Pari (Elmira Rafizadeh) lives in Tehran, that hubbub of modern Iran, where she works as a prostitute to make ends meet since her husband has been imprisoned and she cannot get a job otherwise. Humiliatingly, she must take her young son with her as she turns tricks because there is no one else to look after him as she seeks clients, waiting outside the door or, as today, sitting in the back seat of the taxi as she services the driver with oral sex in lieu of the fee. However, the driver has trouble sustaining any kind of performance, and is suddenly distracted by the sight of his daughter walking along the street holding hands with a man - he's so furious he crashes his cab, and Pari and her son slip away...
Well, it ain't subtle, but that was the way Tehran Taboo began, the second animated feature by Iranian-German animator Ali Shoozandeh who obviously had an axe to grind about the state of his former homeland. As with much of the cinema of Middle Eastern film directors seeking to comment on their origins and what was happening to the ordinary citizen there, it was the women and girls this was keen to promote as beacons of level headedness and magnets for injustice simultaneously, unironically embracing feminism where in the West the subject had become hostage to all sorts of political and social backlash. Here we saw how important female emancipation really was.
The naysayers took one look at items like Persepolis or A Separation and accused them of being hypocritical when the Western standards they held up as a goal were failing women, but the answer to that was that at least women there were able to complain when they were mistreated (and worse), no matter the negative reaction they might receive, mainly from men who didn't like to be accused of being so obnoxious and even illegal en masse. As this film depicted, women don't always get the opportunity to speak out depending on where they are living, and the characters are suffering in their own particular ways - it was not solely the women, either, as one male demonstrated.
He was Babak (Arash Marandi), a musician who finds he cannot get a permit to do anything with his talent other than play weddings or teach the tone deaf children of the rich to pick out tunes on the piano, which is bad enough, but on one encounter in a nightclub bathroom he gets a girl into trouble because he has, she says, broken her hymen and she now wants him to fund a repair operation. Many outsiders to such a community would find such a thing outlandishly bizarre, but with virginity prized in brides in some regions of the world, or at least the appearance of that, these repairs are a lucrative sideline for unscrupulous surgeons, and here they were simply another element to the downright perverse mistreatment of women as ordered by the menfolk who claim to be supported by their religion.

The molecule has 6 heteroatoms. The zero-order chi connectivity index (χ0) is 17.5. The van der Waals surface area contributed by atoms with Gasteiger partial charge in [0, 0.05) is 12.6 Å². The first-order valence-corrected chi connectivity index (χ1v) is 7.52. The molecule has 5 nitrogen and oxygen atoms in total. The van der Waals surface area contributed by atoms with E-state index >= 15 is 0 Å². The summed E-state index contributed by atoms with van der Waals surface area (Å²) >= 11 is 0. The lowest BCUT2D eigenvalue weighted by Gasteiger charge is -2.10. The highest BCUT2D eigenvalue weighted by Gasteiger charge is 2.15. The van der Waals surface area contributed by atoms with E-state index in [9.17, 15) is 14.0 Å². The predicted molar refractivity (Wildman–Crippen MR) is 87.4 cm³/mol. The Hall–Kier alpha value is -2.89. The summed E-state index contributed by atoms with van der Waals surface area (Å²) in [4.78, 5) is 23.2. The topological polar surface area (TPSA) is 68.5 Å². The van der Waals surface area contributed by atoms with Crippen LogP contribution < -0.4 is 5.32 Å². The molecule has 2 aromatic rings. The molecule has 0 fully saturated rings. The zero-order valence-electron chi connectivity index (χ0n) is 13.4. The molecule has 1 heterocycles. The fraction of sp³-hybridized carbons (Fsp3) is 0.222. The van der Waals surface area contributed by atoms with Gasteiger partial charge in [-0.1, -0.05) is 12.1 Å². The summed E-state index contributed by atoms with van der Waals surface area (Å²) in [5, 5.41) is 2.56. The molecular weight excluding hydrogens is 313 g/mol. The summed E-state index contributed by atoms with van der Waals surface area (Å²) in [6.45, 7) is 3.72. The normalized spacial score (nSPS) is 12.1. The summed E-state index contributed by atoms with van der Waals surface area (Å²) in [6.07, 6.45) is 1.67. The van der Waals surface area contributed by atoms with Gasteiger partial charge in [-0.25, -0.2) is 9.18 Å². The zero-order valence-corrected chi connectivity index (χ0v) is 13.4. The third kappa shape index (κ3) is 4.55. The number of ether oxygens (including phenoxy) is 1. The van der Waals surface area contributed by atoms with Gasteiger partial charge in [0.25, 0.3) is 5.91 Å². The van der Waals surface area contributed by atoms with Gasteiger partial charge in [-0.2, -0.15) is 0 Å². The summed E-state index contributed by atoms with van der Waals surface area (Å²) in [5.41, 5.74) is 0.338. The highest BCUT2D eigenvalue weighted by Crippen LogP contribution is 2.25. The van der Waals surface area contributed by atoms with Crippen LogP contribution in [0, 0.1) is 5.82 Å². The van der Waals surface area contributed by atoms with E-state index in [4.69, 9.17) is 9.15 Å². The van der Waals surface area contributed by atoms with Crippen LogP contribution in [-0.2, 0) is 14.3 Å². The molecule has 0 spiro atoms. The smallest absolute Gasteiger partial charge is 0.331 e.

Although we don't see many being especially religious here, we do see the effects of a tyrannical religious regime, so deranged that a bloke can be bundled into the back of a police van for holding hands with his girlfriend. The sense here is not that the authorities wish their citizens to be pure in word and deed, more that they are crazed with power and corrupted with seeking bribes and perks of their position, regardless of how observant of their faith they claimed to be. The third lead character was Sara (Zahra Amir Ebrahimi) who wishes to spread her wings with a career yet has a rude awakening when it hits home she is merely destined to be the domestic help to her husband, along with popping out babies every so often and looking after them. You would like to believe there was a degree of overstatement for artistic effect here, but the further it progressed the more convincing as a portrait it grew, and the rotoscoping allowed the performers to look as if they were genuinely in Iran, where of course a film like this would have to be made in secret, if at all. When it was over the top, as in the ending, it was backed up by an authenticity in the director's vision and how hard hitting this was in its outrage. Music by Ali N. Askin.